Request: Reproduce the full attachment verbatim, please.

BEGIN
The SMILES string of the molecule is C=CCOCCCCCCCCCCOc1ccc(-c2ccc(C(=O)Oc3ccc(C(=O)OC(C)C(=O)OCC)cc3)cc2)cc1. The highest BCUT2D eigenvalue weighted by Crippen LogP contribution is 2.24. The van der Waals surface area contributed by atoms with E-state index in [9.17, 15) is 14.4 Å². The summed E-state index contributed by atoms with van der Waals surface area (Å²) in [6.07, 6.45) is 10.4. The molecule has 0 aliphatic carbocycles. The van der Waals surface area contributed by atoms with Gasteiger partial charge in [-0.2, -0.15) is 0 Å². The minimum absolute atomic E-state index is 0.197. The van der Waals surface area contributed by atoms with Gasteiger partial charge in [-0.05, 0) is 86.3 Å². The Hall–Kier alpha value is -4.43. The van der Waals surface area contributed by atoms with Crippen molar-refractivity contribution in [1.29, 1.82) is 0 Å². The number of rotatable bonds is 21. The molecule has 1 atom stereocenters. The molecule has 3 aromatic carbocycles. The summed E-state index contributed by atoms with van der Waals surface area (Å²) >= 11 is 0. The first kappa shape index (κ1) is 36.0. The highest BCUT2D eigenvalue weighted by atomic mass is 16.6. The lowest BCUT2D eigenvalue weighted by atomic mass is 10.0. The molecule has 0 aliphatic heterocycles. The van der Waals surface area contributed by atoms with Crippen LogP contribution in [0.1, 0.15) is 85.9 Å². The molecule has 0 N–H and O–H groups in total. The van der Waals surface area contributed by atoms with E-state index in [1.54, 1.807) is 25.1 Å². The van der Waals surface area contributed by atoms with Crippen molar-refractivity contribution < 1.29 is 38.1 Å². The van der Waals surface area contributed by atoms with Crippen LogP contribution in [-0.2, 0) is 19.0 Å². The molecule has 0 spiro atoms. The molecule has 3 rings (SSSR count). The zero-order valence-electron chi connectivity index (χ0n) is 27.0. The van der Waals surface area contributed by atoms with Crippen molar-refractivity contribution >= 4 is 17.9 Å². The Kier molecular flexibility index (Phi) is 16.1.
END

The SMILES string of the molecule is C=CCOCCCCCCCCCCOc1ccc(-c2ccc(C(=O)Oc3ccc(C(=O)OC(C)C(=O)OCC)cc3)cc2)cc1. The highest BCUT2D eigenvalue weighted by Crippen LogP contribution is 2.24. The van der Waals surface area contributed by atoms with E-state index in [9.17, 15) is 14.4 Å². The summed E-state index contributed by atoms with van der Waals surface area (Å²) in [6.07, 6.45) is 10.4. The molecule has 0 aliphatic carbocycles. The van der Waals surface area contributed by atoms with Gasteiger partial charge in [-0.2, -0.15) is 0 Å². The minimum absolute atomic E-state index is 0.197. The van der Waals surface area contributed by atoms with Gasteiger partial charge in [-0.05, 0) is 86.3 Å². The Hall–Kier alpha value is -4.43. The van der Waals surface area contributed by atoms with Crippen molar-refractivity contribution in [1.29, 1.82) is 0 Å². The number of rotatable bonds is 21. The molecule has 1 atom stereocenters. The molecule has 3 aromatic carbocycles. The summed E-state index contributed by atoms with van der Waals surface area (Å²) >= 11 is 0. The first kappa shape index (κ1) is 36.0. The highest BCUT2D eigenvalue weighted by atomic mass is 16.6. The lowest BCUT2D eigenvalue weighted by atomic mass is 10.0. The molecule has 0 aliphatic heterocycles. The van der Waals surface area contributed by atoms with Crippen LogP contribution in [0.1, 0.15) is 85.9 Å². The molecule has 0 N–H and O–H groups in total. The van der Waals surface area contributed by atoms with E-state index in [1.54, 1.807) is 25.1 Å². The van der Waals surface area contributed by atoms with Crippen molar-refractivity contribution < 1.29 is 38.1 Å². The van der Waals surface area contributed by atoms with Crippen LogP contribution in [-0.2, 0) is 19.0 Å². The molecule has 0 spiro atoms. The molecule has 3 rings (SSSR count). The zero-order valence-electron chi connectivity index (χ0n) is 27.0. The van der Waals surface area contributed by atoms with Crippen molar-refractivity contribution >= 4 is 17.9 Å². The Kier molecular flexibility index (Phi) is 16.1.